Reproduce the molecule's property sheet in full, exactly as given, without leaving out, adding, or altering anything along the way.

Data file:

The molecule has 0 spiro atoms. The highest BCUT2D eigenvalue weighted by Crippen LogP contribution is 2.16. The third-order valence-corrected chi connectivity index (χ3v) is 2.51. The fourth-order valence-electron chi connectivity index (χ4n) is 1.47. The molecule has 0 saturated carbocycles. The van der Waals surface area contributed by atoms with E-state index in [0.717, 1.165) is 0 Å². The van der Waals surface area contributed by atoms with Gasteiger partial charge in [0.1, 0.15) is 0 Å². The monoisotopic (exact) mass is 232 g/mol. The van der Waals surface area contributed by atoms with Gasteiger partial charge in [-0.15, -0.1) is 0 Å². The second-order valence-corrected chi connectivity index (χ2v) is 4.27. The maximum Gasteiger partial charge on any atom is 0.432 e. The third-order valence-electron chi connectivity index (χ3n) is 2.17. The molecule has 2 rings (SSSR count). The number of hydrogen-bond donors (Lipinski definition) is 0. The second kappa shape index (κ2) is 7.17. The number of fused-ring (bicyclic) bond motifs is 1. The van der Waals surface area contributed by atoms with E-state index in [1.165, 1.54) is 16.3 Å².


The molecule has 0 spiro atoms. The highest BCUT2D eigenvalue weighted by Crippen LogP contribution is 2.16. The third-order valence-corrected chi connectivity index (χ3v) is 2.51. The fourth-order valence-electron chi connectivity index (χ4n) is 1.47. The molecule has 0 saturated carbocycles. The van der Waals surface area contributed by atoms with E-state index in [0.717, 1.165) is 0 Å². The van der Waals surface area contributed by atoms with Gasteiger partial charge in [0.1, 0.15) is 0 Å². The monoisotopic (exact) mass is 232 g/mol. The van der Waals surface area contributed by atoms with Gasteiger partial charge in [-0.15, -0.1) is 0 Å². The second-order valence-corrected chi connectivity index (χ2v) is 4.27. The maximum Gasteiger partial charge on any atom is 0.432 e. The third-order valence-electron chi connectivity index (χ3n) is 2.17. The molecule has 2 rings (SSSR count). The number of hydrogen-bond donors (Lipinski definition) is 0. The second kappa shape index (κ2) is 7.17. The number of fused-ring (bicyclic) bond motifs is 1. The van der Waals surface area contributed by atoms with E-state index in [1.165, 1.54) is 16.3 Å².